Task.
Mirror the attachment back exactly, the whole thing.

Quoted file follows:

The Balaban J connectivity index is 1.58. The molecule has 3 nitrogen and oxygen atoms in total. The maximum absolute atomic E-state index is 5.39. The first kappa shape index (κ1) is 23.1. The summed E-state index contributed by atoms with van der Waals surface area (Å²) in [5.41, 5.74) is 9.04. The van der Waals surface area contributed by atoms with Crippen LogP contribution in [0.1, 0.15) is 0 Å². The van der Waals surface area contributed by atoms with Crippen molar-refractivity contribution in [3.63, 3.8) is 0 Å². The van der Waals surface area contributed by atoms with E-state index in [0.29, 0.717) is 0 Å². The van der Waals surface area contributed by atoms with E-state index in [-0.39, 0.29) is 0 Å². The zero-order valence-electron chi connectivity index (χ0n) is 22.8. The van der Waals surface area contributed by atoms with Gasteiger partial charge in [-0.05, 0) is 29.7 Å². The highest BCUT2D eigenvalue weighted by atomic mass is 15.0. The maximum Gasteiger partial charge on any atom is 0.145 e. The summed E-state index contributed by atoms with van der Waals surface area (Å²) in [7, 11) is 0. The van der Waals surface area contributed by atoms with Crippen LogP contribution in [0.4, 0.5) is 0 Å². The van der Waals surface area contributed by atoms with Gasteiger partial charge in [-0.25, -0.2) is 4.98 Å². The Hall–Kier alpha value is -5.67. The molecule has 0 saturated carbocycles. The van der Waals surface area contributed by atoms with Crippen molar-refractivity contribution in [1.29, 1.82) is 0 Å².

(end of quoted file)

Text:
The Balaban J connectivity index is 1.58. The molecule has 3 nitrogen and oxygen atoms in total. The maximum absolute atomic E-state index is 5.39. The first kappa shape index (κ1) is 23.1. The summed E-state index contributed by atoms with van der Waals surface area (Å²) in [5.41, 5.74) is 9.04. The van der Waals surface area contributed by atoms with Crippen LogP contribution in [0.1, 0.15) is 0 Å². The van der Waals surface area contributed by atoms with Crippen molar-refractivity contribution in [3.63, 3.8) is 0 Å². The van der Waals surface area contributed by atoms with E-state index in [0.29, 0.717) is 0 Å². The van der Waals surface area contributed by atoms with E-state index in [-0.39, 0.29) is 0 Å². The zero-order valence-electron chi connectivity index (χ0n) is 22.8. The van der Waals surface area contributed by atoms with Gasteiger partial charge in [-0.05, 0) is 29.7 Å². The highest BCUT2D eigenvalue weighted by atomic mass is 15.0. The maximum Gasteiger partial charge on any atom is 0.145 e. The summed E-state index contributed by atoms with van der Waals surface area (Å²) in [7, 11) is 0. The van der Waals surface area contributed by atoms with Crippen LogP contribution in [0.4, 0.5) is 0 Å². The van der Waals surface area contributed by atoms with Gasteiger partial charge in [-0.25, -0.2) is 4.98 Å². The Hall–Kier alpha value is -5.67. The molecule has 0 saturated carbocycles. The van der Waals surface area contributed by atoms with Crippen molar-refractivity contribution in [1.29, 1.82) is 0 Å².